The Apocrypha

All research or scholarship questions
hihellowhatsup
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The Apocrypha

Postby hihellowhatsup » Fri Dec 03, 2004 5:19 pm

Is the Apocrypha considered scripture in the Baha'i Faith? Note there is both Old Testament Apocrypha (such as the Maccabees I & II) and New Testament Apocrypha (such as The Gospel of St. Tomas and the Gospel of Barnabbas)

OK see yah :D :D

brettz9
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Postby brettz9 » Fri Dec 03, 2004 6:30 pm

Good question...

I haven't seen our Writings explicitly address this or quote from them, but I have read that there are some similarities either in the Qur'an or Baha'i Writings with Apocryphal accounts (and oral traditions).

In Sale's version of the Qur'an (accessible with other versions from here), he has many notes, through some of which he tries to correlate certain anecdotes with the Apocrypha (just do a search in your browser for "apocrypha", once you load that page).

Brett

brettz9
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Postby brettz9 » Fri Dec 03, 2004 6:37 pm

Also, you can use the same page I mentioned links to other versions to look up Rodwell's version in which he also makes some assertions on Apocrypha.

Bear in mind, though, that both of these translators were missionaries (Sale a bit more fair-minded or at least more objective in tone, I would say), who would not accept similarities with Apocryphal accounts (if they believed in these accounts) as evidence of oneness, but rather of Muhammad's "deriving" them from there.

Brett

brettz9
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Postby brettz9 » Fri Dec 03, 2004 6:45 pm

A search of this site also turned up mention of similarities between Apocrypha and Bahá'í accounts (I haven't read it but there were a few references within): http://bahai-library.com/articles/episode.bab.html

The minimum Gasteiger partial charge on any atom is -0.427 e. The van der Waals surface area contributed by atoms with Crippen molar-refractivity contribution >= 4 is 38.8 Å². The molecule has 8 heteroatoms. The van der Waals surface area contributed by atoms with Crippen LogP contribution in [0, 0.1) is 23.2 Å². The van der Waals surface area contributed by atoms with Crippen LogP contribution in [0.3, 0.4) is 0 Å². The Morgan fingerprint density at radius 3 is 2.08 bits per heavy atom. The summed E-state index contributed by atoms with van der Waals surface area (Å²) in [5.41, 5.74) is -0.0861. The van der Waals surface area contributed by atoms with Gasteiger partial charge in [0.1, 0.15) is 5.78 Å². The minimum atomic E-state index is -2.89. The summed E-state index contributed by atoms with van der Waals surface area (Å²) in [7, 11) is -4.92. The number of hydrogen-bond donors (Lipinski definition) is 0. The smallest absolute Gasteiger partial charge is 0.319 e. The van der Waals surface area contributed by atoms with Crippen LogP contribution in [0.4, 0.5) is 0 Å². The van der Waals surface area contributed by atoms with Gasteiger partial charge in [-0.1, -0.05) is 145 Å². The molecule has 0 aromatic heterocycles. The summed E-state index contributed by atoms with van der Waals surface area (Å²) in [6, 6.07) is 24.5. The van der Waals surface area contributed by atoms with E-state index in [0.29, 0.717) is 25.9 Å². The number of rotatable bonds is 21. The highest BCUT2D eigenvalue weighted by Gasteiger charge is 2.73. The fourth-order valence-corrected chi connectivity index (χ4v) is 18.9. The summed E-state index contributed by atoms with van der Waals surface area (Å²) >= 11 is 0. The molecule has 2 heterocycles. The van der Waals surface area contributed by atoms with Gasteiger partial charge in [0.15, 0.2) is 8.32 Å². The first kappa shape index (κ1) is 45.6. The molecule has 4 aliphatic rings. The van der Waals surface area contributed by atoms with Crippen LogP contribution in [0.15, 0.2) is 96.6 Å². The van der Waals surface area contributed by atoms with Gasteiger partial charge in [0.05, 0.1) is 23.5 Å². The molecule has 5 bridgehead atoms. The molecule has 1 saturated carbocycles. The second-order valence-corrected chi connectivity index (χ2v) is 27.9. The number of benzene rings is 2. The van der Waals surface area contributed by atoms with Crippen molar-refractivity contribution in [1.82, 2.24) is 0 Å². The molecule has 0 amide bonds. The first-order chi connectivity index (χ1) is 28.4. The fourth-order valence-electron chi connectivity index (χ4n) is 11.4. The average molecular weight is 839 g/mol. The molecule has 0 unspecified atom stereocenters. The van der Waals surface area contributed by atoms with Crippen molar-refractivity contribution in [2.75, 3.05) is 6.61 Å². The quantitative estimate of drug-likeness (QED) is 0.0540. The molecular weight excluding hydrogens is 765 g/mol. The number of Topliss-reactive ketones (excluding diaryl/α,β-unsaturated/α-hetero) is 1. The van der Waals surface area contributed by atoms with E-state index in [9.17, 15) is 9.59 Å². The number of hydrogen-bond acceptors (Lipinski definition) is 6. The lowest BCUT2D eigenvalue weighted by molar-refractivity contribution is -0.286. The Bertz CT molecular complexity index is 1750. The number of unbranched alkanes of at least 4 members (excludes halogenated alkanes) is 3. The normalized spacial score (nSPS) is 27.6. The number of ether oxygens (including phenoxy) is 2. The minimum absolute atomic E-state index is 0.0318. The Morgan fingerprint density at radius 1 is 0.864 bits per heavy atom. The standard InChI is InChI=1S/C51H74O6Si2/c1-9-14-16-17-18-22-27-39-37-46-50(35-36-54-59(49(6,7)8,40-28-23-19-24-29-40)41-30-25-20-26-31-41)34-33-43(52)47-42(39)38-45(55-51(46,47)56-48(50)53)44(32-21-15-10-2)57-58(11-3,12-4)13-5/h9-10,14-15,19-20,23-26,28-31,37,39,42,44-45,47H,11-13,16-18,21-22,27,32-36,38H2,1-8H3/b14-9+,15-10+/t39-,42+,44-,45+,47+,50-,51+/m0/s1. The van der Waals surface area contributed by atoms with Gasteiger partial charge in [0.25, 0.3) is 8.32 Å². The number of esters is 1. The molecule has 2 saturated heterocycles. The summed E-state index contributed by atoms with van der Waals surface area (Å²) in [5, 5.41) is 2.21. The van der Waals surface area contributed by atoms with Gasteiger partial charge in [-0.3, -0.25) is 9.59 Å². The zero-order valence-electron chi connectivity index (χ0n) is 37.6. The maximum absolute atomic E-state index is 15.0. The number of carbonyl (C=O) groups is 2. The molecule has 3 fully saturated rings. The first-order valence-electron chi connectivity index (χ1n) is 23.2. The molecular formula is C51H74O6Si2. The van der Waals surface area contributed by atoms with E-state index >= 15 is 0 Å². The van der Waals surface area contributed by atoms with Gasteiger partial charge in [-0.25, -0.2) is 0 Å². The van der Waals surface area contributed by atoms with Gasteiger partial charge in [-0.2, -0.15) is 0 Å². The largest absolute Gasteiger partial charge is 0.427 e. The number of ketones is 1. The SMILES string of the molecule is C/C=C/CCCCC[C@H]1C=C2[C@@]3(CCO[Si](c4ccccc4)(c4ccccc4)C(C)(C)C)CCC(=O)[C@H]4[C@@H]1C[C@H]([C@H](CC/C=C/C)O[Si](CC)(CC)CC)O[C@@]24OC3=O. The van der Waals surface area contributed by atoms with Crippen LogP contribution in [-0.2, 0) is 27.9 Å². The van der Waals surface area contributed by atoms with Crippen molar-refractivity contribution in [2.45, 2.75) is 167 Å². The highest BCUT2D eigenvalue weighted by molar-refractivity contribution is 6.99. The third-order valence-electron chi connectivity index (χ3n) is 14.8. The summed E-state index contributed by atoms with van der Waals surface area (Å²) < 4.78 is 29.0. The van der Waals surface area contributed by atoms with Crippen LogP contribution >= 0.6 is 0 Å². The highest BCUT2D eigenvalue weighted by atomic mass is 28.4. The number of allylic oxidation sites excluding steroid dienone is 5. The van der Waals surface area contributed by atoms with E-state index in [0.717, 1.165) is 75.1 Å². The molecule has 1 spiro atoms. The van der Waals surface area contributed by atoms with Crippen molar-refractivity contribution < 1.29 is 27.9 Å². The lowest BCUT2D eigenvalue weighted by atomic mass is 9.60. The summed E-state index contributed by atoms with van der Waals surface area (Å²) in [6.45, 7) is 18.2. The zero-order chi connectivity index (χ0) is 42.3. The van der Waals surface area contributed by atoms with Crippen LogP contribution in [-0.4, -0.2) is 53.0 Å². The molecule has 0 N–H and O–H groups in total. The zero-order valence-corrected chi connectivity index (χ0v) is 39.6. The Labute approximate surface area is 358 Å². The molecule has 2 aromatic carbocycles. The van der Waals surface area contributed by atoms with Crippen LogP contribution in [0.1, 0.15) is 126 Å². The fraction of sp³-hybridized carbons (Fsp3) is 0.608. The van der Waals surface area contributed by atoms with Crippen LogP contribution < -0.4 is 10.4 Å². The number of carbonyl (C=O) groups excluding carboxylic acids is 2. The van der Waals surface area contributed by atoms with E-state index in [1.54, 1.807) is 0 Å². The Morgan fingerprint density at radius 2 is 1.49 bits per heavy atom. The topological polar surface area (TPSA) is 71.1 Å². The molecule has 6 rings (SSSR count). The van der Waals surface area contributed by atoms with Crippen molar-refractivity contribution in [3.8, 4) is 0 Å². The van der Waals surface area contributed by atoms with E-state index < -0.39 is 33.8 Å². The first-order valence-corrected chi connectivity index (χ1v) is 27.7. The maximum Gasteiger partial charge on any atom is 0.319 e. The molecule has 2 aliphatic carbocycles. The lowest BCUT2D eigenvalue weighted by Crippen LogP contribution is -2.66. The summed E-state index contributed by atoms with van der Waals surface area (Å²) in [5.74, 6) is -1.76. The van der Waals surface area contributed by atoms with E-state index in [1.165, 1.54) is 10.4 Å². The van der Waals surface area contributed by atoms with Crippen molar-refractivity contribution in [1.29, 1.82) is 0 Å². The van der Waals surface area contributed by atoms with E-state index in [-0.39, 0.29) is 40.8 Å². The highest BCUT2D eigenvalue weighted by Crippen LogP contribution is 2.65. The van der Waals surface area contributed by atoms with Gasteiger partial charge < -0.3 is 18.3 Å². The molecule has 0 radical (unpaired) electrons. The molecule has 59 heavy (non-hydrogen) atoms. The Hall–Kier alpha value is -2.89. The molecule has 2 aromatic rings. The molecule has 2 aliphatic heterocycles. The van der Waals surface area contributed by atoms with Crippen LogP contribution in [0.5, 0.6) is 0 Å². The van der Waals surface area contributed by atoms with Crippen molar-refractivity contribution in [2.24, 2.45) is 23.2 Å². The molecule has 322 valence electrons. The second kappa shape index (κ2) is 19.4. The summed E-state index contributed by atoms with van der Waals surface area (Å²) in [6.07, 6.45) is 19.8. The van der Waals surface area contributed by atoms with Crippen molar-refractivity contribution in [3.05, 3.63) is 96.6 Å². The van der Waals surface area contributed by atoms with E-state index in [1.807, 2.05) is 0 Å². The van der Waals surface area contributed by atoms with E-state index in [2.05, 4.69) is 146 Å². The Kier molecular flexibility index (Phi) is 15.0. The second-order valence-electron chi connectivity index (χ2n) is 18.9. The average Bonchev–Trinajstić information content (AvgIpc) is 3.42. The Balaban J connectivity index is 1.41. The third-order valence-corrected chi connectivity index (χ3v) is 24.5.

Dawud
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Postby Dawud » Mon Dec 06, 2004 5:26 am

I believe there is some confusion here. I and II Maccabees etc. are considered canonical by the Roman Catholic, Orthodox, and Oriental Churches, but not by Jews or Protestants (because they were written in Greek, not Hebrew). These are sometimes referred to as the "Apocrypha," but are in an entirely different category from such works as the Testament of the 12 Patriarchs (Old Testament Apocrypha), or the Gospel of Barnabas (New). Many ancient writings have been discovered much more recently (for example, many of the Dead Sea Scrolls or Nag Hammadi codices) and constitute yet another category, at least in the eyes of Christian exegetes (who would view many of them as heretical, as opposed to just unofficial).

The idea that Muslims would have used non-canonical texts is hardly surprising, since both Old and New Testament writers cite works not a part of the later canons. For several centuries the Bible did not exist as a book as we have, but as a somewhat fluid collection of writings. The Greek fathers tended not to distinguish between the authority of say, Paul or Clement.


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